7. When we use the Garrett Stevens Method we don’t need to make excuses.  Over the years we hear the stories first hand (over and over) from clients that have used other dog training philosophies and methods, prior to experiencing ours.  We hear about how the professional behaviorist, or dog trainer, whisperer, or animal communicator loaded the client up with many lame excuses once their method failed.  We’ve heard everything from “Your dog just shouldn’t be around other dogs or people.” (Yes, a professional trainer that someone was paying gave them that sage advice after their great “training” didn’t work – It’s ridiculous, asinine, and totally unrealistic!) to “Your dog is your dog and maybe it shouldn’t be touched by anyone else.”  (What a life for one of the world’s most social species – that brilliant advice, which came direct from a K9 trainer, is unbelievably stupid, and a cop out used to cover poor methods!) to one of the best lame excuses, in my personal opinion, we’ve ever heard.  It went something like, “Your dog wishes she wasn’t ever born.”  (This gem came to a client from a gen-u-ine “animal communicator” with psychic powers and all.  I guess that explains why her dog was barking too much whenever she was in the client’s vehicle…the poor dog just didn’t want to be born.  Excellent.  And this woman was paid for that “reading!”)  The Garrett Stevens Method is so DIFFERENT from all that because if something isn’t working, which is very rare, it usually means the client wasn’t emulating it precisely and that precision is EVERYTHING IN Dog LANGUAGE.  In proper language I cannot say, “I love the smell of that colon” and leave the sentence that way – can I?  I MISSPELLED the word “cologne” and instead stated that I love to smell a part of the human intestine!  That’s nasty and, furthermore, the communication is off kilter.  DETAILS MATTER!  The fine details matter to every dog that exists because they are the details of their language.  What does NOT matter, when interacting with our socially brilliant and highly communicative dogs, is whether you or I enjoy the absolute FACT that the details do matter!  It’s THEIR language so…I highly suggest learning it and learning to speak it back to them through our natural method because that, Friends, just may be the closest thing you’re going to get to calm, natural touch, space, and movement.  That is how you can learn to influence energy and really speak dog language and that will, in turn, influence your relationship and your dog’s behavior.  IF you truly love your dog – as so many claim to – put your money where your mouth is and learn their language.  Learn the Garrett Stevens Method.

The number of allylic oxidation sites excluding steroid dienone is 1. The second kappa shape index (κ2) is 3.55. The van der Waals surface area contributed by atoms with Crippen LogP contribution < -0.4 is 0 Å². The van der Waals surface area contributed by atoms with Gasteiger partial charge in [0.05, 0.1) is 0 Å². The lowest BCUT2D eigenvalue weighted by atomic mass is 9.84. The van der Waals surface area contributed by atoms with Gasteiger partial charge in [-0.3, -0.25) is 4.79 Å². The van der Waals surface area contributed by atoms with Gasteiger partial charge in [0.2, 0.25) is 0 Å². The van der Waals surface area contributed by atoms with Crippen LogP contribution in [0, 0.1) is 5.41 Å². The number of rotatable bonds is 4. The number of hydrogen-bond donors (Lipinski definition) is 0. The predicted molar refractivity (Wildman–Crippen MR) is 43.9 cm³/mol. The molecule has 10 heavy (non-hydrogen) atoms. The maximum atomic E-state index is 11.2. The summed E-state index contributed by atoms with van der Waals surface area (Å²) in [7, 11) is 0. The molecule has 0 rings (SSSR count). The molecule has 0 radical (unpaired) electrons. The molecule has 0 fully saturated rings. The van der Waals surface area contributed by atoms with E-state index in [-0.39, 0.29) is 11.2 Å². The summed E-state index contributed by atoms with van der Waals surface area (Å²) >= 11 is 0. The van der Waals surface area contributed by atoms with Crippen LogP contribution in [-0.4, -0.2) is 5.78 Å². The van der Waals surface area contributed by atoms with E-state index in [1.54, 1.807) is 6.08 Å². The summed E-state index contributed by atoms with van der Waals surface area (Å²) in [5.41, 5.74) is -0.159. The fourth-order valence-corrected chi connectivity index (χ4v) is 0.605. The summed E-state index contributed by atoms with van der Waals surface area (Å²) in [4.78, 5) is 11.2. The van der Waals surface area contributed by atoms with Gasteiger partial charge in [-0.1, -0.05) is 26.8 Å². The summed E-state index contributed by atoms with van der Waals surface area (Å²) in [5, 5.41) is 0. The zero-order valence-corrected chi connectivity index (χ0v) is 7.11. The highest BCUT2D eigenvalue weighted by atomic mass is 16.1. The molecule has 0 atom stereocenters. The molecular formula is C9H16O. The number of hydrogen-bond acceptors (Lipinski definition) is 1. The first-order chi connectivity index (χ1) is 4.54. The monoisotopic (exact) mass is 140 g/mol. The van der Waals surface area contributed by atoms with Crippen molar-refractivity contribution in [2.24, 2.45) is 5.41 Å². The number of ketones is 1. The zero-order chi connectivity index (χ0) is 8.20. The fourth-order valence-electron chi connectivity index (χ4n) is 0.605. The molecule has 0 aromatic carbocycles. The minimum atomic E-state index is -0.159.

Good luck on your quest.  For those legitimately interested I’d begin the journey by reading Dog Myths: What you Believe about dogs can come back to Bite You! because there’s a huge chance that what you believe about dogs and their language is way off base.  Then I’d move on to So Long Separation Anxiety (this little book is packed with plenty of other dog behavioral excellence far beyond separation anxiety alone) and then I’d pick up a copy or two of my upcoming third book about the dog’s 5 incredible Senses and the 4 PILLARS of Dog Language!  This book is going to reveal much more of the Garrett Stevens Method of behavioral rehab and canine linguistics!

Happy Learning!

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Please remember to Share the stuff on this blog with family, friends, and colleagues.  Thanks much!

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I just wanted to Thank You

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I just wanted to pause for a moment and thank you all for reading my stuff.  I know I probably come off like an arrogant prick occasionally and please understand that’s not my intention it’s probably just who I am (hahaha- little joke – that’s partially true).